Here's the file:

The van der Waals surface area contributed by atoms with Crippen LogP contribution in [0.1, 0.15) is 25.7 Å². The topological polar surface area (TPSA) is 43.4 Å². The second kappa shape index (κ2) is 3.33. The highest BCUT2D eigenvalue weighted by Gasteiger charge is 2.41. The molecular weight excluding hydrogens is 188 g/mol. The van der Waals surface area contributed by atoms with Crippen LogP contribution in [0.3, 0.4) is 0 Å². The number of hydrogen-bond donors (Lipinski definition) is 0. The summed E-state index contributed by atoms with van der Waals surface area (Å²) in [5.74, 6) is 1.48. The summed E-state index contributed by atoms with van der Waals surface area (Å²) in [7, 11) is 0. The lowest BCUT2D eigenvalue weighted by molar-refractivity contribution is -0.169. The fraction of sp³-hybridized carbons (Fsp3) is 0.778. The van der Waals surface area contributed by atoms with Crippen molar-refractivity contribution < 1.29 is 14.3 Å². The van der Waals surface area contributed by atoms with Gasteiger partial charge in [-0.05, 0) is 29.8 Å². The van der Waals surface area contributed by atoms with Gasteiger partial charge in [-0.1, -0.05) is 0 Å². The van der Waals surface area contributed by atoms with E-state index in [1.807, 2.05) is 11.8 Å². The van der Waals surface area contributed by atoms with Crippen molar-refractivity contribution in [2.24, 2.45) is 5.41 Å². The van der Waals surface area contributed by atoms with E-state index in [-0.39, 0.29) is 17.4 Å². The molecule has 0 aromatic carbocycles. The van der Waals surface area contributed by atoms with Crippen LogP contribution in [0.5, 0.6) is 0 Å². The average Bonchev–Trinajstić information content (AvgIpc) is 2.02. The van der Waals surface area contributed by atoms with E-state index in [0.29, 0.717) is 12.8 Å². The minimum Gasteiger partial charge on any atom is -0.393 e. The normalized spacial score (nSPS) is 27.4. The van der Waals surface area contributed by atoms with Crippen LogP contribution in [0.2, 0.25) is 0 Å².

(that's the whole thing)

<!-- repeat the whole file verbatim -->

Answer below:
The van der Waals surface area contributed by atoms with Crippen LogP contribution in [0.1, 0.15) is 25.7 Å². The topological polar surface area (TPSA) is 43.4 Å². The second kappa shape index (κ2) is 3.33. The highest BCUT2D eigenvalue weighted by Gasteiger charge is 2.41. The molecular weight excluding hydrogens is 188 g/mol. The van der Waals surface area contributed by atoms with Crippen LogP contribution in [0.3, 0.4) is 0 Å². The number of hydrogen-bond donors (Lipinski definition) is 0. The summed E-state index contributed by atoms with van der Waals surface area (Å²) in [5.74, 6) is 1.48. The summed E-state index contributed by atoms with van der Waals surface area (Å²) in [7, 11) is 0. The lowest BCUT2D eigenvalue weighted by molar-refractivity contribution is -0.169. The fraction of sp³-hybridized carbons (Fsp3) is 0.778. The van der Waals surface area contributed by atoms with Crippen molar-refractivity contribution < 1.29 is 14.3 Å². The van der Waals surface area contributed by atoms with Gasteiger partial charge in [-0.05, 0) is 29.8 Å². The van der Waals surface area contributed by atoms with Gasteiger partial charge in [-0.1, -0.05) is 0 Å². The van der Waals surface area contributed by atoms with E-state index in [1.807, 2.05) is 11.8 Å². The van der Waals surface area contributed by atoms with Crippen molar-refractivity contribution in [2.24, 2.45) is 5.41 Å². The van der Waals surface area contributed by atoms with E-state index in [-0.39, 0.29) is 17.4 Å². The molecule has 0 aromatic carbocycles. The van der Waals surface area contributed by atoms with Crippen LogP contribution in [0.5, 0.6) is 0 Å². The average Bonchev–Trinajstić information content (AvgIpc) is 2.02. The van der Waals surface area contributed by atoms with E-state index in [0.29, 0.717) is 12.8 Å². The minimum Gasteiger partial charge on any atom is -0.393 e. The normalized spacial score (nSPS) is 27.4. The van der Waals surface area contributed by atoms with Crippen LogP contribution in [0.2, 0.25) is 0 Å².